Now for the first time we have two presidential candidates who are not members of the traditional parties. Gabriel Boric is the first left-wing candidate since Salvador Allende. And although his opponent José Antonio Kast was involved in the transition, today he represents a kind of neofascist post-Pinochetism on the hard right, along similar lines to Trump or Bolsonaro. Chile has never experienced such rhetoric – for example, against immigrants – before.

From a European standpoint, Boric is a social democrat. You supported him in the election campaign. He was ahead in the polls for a long time, but Kast managed to pull in front of him in the first round. How do you think Kast was able to catch up?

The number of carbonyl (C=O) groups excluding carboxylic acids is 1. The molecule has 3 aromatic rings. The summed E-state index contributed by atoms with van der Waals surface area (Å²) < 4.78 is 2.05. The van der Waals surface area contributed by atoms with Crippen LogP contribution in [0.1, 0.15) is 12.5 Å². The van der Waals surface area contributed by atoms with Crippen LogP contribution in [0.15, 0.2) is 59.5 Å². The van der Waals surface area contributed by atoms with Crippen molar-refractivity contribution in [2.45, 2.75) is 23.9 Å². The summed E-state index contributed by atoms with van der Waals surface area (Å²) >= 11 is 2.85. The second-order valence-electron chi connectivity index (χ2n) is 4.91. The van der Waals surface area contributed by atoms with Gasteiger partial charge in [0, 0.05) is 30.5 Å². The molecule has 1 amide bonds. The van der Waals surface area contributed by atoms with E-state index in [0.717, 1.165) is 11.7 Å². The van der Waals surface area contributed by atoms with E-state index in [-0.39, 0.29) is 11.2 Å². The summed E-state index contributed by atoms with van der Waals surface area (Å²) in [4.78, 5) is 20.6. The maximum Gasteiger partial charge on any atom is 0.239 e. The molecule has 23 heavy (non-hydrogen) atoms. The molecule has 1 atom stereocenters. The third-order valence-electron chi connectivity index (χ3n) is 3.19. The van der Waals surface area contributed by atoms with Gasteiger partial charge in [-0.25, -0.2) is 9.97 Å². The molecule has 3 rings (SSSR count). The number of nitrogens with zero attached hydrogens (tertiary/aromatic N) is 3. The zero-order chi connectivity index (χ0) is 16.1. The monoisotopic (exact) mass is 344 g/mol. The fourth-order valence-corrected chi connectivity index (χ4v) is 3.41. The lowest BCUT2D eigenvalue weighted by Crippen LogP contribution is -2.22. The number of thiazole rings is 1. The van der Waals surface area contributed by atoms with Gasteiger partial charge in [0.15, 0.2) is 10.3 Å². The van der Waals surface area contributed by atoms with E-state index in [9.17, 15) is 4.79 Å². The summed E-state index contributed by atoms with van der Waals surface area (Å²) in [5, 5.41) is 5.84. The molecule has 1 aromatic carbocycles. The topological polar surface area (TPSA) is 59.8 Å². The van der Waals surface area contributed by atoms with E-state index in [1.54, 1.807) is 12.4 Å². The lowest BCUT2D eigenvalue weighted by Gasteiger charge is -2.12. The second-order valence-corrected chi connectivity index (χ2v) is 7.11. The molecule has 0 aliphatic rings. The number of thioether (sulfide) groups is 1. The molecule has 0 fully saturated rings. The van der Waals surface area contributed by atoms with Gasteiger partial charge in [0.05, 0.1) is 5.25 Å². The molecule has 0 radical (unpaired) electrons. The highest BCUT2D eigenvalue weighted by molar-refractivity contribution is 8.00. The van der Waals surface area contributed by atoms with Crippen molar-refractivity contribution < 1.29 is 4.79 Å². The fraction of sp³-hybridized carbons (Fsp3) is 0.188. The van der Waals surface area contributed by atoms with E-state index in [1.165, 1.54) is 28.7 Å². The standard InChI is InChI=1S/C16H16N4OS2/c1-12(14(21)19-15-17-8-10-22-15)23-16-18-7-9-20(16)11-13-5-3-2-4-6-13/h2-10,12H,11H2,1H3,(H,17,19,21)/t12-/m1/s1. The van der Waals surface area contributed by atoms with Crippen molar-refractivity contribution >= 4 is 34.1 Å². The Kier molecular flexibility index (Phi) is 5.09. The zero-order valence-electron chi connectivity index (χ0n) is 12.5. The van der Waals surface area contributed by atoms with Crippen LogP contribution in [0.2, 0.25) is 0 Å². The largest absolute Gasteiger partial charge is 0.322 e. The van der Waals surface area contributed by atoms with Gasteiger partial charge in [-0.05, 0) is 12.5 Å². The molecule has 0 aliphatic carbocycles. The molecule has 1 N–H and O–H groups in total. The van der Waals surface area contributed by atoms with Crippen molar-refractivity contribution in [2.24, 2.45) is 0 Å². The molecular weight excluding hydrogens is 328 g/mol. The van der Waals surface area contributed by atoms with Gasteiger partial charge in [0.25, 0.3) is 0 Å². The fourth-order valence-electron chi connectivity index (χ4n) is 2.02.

It has a lot to do with the upheavals that Chile has been going through. People have been through a lot. We’re standing on the brink of a new era and asking ourselves who we were, who we are now, and what direction we’d like to take. That takes time. We need a new constitution and structural change. And the fear and uncertainty this gives rise to is fertile soil for emerging authoritarian leaders. Kast is exploiting people’s fear of change. He knows how to exploit this situation, for example, by demonising immigrants. He’s scored points with a simple security narrative. It’s possible to describe Boric as “quite left-wing” in Chile because the goalposts have been shifted. But looking at his election programme he’s really just a social democrat.

Not even half of the eligible voters actually cast a ballot in November. Why?